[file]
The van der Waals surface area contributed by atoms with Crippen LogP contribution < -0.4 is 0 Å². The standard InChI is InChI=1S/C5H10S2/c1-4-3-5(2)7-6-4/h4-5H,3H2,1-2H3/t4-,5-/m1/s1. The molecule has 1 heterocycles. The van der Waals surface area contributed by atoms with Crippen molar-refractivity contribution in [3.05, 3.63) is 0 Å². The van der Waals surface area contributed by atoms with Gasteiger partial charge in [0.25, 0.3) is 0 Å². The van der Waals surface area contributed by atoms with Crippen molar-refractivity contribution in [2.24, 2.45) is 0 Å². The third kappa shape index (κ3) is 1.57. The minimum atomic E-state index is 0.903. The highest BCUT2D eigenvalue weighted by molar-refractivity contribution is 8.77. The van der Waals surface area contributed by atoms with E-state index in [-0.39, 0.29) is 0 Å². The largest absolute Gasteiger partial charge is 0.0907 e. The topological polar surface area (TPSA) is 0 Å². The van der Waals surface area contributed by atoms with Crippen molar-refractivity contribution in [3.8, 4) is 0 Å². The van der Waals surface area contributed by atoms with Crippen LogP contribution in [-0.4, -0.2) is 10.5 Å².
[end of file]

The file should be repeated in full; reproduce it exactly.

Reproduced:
The van der Waals surface area contributed by atoms with Crippen LogP contribution < -0.4 is 0 Å². The standard InChI is InChI=1S/C5H10S2/c1-4-3-5(2)7-6-4/h4-5H,3H2,1-2H3/t4-,5-/m1/s1. The molecule has 1 heterocycles. The van der Waals surface area contributed by atoms with Crippen molar-refractivity contribution in [3.05, 3.63) is 0 Å². The van der Waals surface area contributed by atoms with Gasteiger partial charge in [0.25, 0.3) is 0 Å². The van der Waals surface area contributed by atoms with Crippen molar-refractivity contribution in [2.24, 2.45) is 0 Å². The third kappa shape index (κ3) is 1.57. The minimum atomic E-state index is 0.903. The highest BCUT2D eigenvalue weighted by molar-refractivity contribution is 8.77. The van der Waals surface area contributed by atoms with E-state index in [-0.39, 0.29) is 0 Å². The largest absolute Gasteiger partial charge is 0.0907 e. The topological polar surface area (TPSA) is 0 Å². The van der Waals surface area contributed by atoms with Crippen molar-refractivity contribution in [3.8, 4) is 0 Å². The van der Waals surface area contributed by atoms with Crippen LogP contribution in [-0.4, -0.2) is 10.5 Å².